Gilmore Girls are at home on Netflix

Cozy up with the gang in Stars Hollow.

click to enlarge Lauren Graham (left) and Alexis Bledel are back. - Photo: Saeed Adyani/Netflix
Photo: Saeed Adyani/Netflix
Lauren Graham (left) and Alexis Bledel are back.

In this age rife with stale remakes and reboots, Gilmore Girls: A Year in the Life (now on Netflix) is a welcome relief. The four-part miniseries catches up with Lorelai, Rory and all the usual suspects living in Stars Hollow, Conn. — yes, even Melissa McCarthy’s Sookie — over the course of four seasons, starting with winter. It’s a timely start for the series, and perhaps the most perfect program to watch while trimming the tree.

As the series opens, fans are reunited with Rory (Alexis Bledel) and her mother Lorelai (Lauren Graham), as the characters themselves reconnect after some time apart. They quip back and forth with breathless banter until finally Rory gasps, “Whew, winded.”

“Haven’t done that in a while,” Lorelai says.

“Felt good,” Rory responds without a beat. Indeed it does. Swoon!

The ever-picturesque town Stars Hollow remains virtually unchanged in the decade that’s passed, still populated by quirky characters and quaint landmarks old (Luke’s Diner, Miss Patty’s School of Ballet) and new (a secret bar — called the Secret Bar!). And it wouldn’t be Gilmore Girls without the signature mile-a-minute dialogue sprinkled with movie quotes, in-jokes and other pop culture references — from Wild to Lena Dunham to Hamilton.

But the focus remains on the titular girls. Writer Rory jet-sets between Stars Hollow, New York and London as she works on a book and freelance gigs, balancing boys and attending seasonal hometown festivals. The 32-year-old is at a crossroads, resembling more of a stereotypical meandering millennial than her perpetually put-together perfectionist self. Rory and Lorelai have more in common than we might have thought, as we see them both hide relationships from their mothers.

As for the elder Gilmore, Lorelai is content with a romantic relationship and her job at the Dragonfly Inn — until she isn’t. Her father’s death sparks uneasiness in the typically breezy cool-girl. The series deals with the passing of Edward Herrmann, who portrayed patriarch Richard Gilmore, with grace. The death forces Lorelai and her mother Emily to hash out their lifelong issues — lest we forget the third Gilmore girl, Grandma.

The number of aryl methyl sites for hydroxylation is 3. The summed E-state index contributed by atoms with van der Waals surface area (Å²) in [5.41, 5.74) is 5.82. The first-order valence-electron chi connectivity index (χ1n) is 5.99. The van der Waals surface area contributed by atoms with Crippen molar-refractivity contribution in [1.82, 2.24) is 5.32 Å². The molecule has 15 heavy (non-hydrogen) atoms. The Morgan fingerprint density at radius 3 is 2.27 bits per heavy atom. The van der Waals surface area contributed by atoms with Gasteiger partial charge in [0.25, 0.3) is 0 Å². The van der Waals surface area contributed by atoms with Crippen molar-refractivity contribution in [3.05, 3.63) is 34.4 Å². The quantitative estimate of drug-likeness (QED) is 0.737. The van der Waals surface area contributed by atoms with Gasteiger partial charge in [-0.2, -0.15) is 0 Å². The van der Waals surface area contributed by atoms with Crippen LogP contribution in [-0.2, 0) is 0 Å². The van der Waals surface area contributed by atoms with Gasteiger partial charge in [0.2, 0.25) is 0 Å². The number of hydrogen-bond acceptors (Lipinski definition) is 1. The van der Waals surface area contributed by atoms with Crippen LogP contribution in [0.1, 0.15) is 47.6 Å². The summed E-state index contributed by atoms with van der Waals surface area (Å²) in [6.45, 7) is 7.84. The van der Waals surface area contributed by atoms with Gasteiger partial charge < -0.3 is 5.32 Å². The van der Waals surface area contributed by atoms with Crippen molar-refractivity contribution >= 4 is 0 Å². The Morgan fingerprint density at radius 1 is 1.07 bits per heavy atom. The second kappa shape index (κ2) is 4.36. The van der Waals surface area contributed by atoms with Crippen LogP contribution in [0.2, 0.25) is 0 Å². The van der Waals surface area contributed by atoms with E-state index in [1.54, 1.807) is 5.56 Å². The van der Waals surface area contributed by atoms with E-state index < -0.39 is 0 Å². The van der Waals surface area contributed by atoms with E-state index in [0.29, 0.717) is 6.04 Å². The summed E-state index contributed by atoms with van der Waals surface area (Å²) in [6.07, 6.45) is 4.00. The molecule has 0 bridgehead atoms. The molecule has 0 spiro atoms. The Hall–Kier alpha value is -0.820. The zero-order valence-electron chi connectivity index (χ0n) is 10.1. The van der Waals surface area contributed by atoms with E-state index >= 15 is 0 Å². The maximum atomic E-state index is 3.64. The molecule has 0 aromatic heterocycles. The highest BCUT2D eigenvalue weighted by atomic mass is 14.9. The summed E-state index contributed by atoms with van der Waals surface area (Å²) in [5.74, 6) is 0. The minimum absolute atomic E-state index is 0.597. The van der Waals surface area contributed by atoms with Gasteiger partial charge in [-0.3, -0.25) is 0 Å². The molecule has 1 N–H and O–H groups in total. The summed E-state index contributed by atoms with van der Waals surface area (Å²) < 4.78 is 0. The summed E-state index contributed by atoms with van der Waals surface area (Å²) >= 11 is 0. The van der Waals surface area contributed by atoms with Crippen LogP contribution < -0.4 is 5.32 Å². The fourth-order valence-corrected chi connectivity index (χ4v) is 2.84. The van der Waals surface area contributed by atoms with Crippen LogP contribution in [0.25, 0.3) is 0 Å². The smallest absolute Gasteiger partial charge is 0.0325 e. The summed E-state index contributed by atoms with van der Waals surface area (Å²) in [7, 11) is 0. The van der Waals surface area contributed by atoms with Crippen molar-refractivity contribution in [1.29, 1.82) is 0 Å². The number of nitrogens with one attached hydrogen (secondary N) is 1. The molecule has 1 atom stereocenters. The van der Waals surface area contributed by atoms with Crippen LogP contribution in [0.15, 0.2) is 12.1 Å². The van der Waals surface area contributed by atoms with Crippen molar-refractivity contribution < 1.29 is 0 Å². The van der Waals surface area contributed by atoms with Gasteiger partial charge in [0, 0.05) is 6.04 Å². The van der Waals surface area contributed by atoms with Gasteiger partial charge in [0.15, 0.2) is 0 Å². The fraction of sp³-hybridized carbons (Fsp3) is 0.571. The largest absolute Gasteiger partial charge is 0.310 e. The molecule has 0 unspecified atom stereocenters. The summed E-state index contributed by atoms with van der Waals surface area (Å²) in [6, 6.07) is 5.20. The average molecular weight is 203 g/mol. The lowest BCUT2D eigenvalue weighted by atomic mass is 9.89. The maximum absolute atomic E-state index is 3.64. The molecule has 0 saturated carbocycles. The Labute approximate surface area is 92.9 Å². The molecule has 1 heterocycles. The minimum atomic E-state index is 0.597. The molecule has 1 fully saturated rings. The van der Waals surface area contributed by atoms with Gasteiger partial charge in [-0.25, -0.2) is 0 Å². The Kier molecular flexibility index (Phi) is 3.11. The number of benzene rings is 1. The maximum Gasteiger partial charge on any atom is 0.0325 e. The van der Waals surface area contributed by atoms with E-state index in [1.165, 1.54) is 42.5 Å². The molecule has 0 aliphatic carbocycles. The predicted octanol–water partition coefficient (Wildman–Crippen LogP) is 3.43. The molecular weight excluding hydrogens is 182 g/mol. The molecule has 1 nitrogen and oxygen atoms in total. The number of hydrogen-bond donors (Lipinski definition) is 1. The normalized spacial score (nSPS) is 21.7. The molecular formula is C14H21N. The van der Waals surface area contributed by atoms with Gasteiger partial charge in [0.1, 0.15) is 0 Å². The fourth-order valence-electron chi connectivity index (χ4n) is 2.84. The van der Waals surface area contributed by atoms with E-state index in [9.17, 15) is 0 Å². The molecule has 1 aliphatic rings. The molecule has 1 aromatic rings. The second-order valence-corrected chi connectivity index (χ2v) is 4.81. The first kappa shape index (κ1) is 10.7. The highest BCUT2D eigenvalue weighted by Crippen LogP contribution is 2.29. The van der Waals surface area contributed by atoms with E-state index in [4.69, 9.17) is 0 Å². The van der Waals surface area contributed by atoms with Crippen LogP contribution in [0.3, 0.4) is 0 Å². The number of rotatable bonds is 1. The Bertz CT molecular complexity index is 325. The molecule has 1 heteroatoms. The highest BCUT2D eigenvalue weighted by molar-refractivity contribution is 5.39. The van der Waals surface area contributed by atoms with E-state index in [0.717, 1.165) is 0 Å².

So brew up a big pot of coffee, order in some pizza, maybe Chinese — oh and donuts! — and snuggle in for a cozy winter visit to Stars Hollow.

Picks of the Week

Black-ish (9:30 p.m. Wednesday, ABC) – Bow confronts her own biracial identity when Junior reveals he’s dating a white girl; Dre calls on Charlie to help him relate to a white woman at work.

Incorporated (Series Premiere, 10 p.m. Wednesday, Syfy) – From Matt Damon and Ben Affleck, this new drama depicts a dystopian future in which corporations control the government and a giant wall separates the haves from the have-nots. Wait, this sounds vaguely familiar...

The Great American Baking Show (Season Premiere, 9 p.m. Thursday, ABC) – Baking season is upon us! The bakers cook up cakes and cookies in this double episode.

Saturday Night Live (11:30 p.m. Saturday, NBC) – Emma Stone hosts with musical guest Shawn Mendes.

Westworld (Season Finale, 9 p.m. Sunday, HBO) – This 90-minute finale explores the 1970s theory of the bicameral mind. Look forward to a second season next year or in early 2018.

The Walking Dead (9 p.m. Sunday, AMC) – Fans get a better look into the Sanctuary and the reality of the Savior’s lives; Alexandrians search for supplies in this 90-minute episode.

Divorce (10:30 p.m. Sunday, HBO) – Frances is offended when a lawyer insinuates negligence on her part; Dallas hits it off with a guest at Nick and Diane’s party.

The Great Christmas Light Fight (Season Premiere, 8 p.m. Monday, ABC) – Competitors get their Clark Griswold on, decking out their homes with intricate holiday displays.

CONTACT JAC KERN: @jackern

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